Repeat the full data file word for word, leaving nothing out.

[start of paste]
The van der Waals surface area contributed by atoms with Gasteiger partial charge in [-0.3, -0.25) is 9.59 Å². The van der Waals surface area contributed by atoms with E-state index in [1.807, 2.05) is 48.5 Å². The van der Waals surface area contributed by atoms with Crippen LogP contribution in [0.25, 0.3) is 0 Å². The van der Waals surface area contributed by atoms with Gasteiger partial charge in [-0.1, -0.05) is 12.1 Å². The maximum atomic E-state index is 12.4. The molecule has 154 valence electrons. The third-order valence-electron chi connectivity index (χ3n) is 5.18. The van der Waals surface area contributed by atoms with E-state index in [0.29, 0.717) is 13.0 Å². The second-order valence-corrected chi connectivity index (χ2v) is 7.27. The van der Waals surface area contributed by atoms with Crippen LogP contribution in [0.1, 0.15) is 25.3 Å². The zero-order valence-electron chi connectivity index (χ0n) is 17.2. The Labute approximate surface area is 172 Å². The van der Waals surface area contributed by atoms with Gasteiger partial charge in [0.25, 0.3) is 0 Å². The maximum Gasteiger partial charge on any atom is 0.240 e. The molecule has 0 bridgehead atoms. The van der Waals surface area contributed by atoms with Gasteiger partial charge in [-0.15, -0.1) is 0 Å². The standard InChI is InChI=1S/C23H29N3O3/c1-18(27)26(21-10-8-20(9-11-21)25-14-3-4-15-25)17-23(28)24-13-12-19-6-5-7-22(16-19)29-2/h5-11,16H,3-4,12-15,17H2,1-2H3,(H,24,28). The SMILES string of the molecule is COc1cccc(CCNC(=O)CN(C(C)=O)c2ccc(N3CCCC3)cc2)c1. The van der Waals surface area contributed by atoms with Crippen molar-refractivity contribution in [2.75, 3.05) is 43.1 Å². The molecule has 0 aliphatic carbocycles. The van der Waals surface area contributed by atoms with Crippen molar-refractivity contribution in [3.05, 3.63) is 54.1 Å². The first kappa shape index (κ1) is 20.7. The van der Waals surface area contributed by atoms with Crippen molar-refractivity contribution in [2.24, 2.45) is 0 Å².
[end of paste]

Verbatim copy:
The van der Waals surface area contributed by atoms with Gasteiger partial charge in [-0.3, -0.25) is 9.59 Å². The van der Waals surface area contributed by atoms with E-state index in [1.807, 2.05) is 48.5 Å². The van der Waals surface area contributed by atoms with Crippen LogP contribution in [0.25, 0.3) is 0 Å². The van der Waals surface area contributed by atoms with Gasteiger partial charge in [-0.1, -0.05) is 12.1 Å². The maximum atomic E-state index is 12.4. The molecule has 154 valence electrons. The third-order valence-electron chi connectivity index (χ3n) is 5.18. The van der Waals surface area contributed by atoms with E-state index in [0.29, 0.717) is 13.0 Å². The second-order valence-corrected chi connectivity index (χ2v) is 7.27. The van der Waals surface area contributed by atoms with Crippen LogP contribution in [0.1, 0.15) is 25.3 Å². The zero-order valence-electron chi connectivity index (χ0n) is 17.2. The Labute approximate surface area is 172 Å². The van der Waals surface area contributed by atoms with Gasteiger partial charge in [0.25, 0.3) is 0 Å². The maximum Gasteiger partial charge on any atom is 0.240 e. The molecule has 0 bridgehead atoms. The van der Waals surface area contributed by atoms with Gasteiger partial charge in [-0.15, -0.1) is 0 Å². The standard InChI is InChI=1S/C23H29N3O3/c1-18(27)26(21-10-8-20(9-11-21)25-14-3-4-15-25)17-23(28)24-13-12-19-6-5-7-22(16-19)29-2/h5-11,16H,3-4,12-15,17H2,1-2H3,(H,24,28). The SMILES string of the molecule is COc1cccc(CCNC(=O)CN(C(C)=O)c2ccc(N3CCCC3)cc2)c1. The van der Waals surface area contributed by atoms with Crippen molar-refractivity contribution in [2.75, 3.05) is 43.1 Å². The molecule has 0 aliphatic carbocycles. The van der Waals surface area contributed by atoms with Crippen molar-refractivity contribution in [3.05, 3.63) is 54.1 Å². The first kappa shape index (κ1) is 20.7. The van der Waals surface area contributed by atoms with Crippen molar-refractivity contribution in [2.24, 2.45) is 0 Å².